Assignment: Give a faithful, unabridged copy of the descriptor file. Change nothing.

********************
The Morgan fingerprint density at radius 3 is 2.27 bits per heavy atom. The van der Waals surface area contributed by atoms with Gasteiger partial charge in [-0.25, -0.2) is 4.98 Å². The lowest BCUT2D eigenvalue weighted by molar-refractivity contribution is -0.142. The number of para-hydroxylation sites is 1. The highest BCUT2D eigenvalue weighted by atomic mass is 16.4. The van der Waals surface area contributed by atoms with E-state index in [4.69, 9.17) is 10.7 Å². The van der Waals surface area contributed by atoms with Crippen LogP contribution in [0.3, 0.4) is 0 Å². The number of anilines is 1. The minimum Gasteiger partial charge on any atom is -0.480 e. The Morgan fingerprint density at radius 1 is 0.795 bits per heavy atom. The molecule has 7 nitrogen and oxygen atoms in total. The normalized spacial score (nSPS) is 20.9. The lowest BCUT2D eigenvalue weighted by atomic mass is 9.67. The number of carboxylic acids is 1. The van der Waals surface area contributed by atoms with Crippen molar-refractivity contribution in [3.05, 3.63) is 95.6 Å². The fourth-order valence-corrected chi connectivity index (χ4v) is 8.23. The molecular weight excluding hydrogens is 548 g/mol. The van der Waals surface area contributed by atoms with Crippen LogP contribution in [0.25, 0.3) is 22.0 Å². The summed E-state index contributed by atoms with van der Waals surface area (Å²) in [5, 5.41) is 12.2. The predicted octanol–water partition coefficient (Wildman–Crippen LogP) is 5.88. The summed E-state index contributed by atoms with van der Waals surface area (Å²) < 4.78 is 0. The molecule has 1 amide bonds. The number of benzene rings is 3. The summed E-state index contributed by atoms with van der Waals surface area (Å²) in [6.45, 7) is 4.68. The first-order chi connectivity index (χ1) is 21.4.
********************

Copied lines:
The Morgan fingerprint density at radius 3 is 2.27 bits per heavy atom. The van der Waals surface area contributed by atoms with Gasteiger partial charge in [-0.25, -0.2) is 4.98 Å². The lowest BCUT2D eigenvalue weighted by molar-refractivity contribution is -0.142. The number of para-hydroxylation sites is 1. The highest BCUT2D eigenvalue weighted by atomic mass is 16.4. The van der Waals surface area contributed by atoms with E-state index in [4.69, 9.17) is 10.7 Å². The van der Waals surface area contributed by atoms with Crippen LogP contribution in [0.3, 0.4) is 0 Å². The number of anilines is 1. The minimum Gasteiger partial charge on any atom is -0.480 e. The Morgan fingerprint density at radius 1 is 0.795 bits per heavy atom. The molecule has 7 nitrogen and oxygen atoms in total. The normalized spacial score (nSPS) is 20.9. The lowest BCUT2D eigenvalue weighted by atomic mass is 9.67. The number of carboxylic acids is 1. The van der Waals surface area contributed by atoms with Crippen molar-refractivity contribution in [3.05, 3.63) is 95.6 Å². The fourth-order valence-corrected chi connectivity index (χ4v) is 8.23. The molecular weight excluding hydrogens is 548 g/mol. The van der Waals surface area contributed by atoms with Crippen LogP contribution in [0.25, 0.3) is 22.0 Å². The summed E-state index contributed by atoms with van der Waals surface area (Å²) in [5, 5.41) is 12.2. The predicted octanol–water partition coefficient (Wildman–Crippen LogP) is 5.88. The summed E-state index contributed by atoms with van der Waals surface area (Å²) < 4.78 is 0. The molecule has 1 amide bonds. The number of benzene rings is 3. The summed E-state index contributed by atoms with van der Waals surface area (Å²) in [6.45, 7) is 4.68. The first-order chi connectivity index (χ1) is 21.4.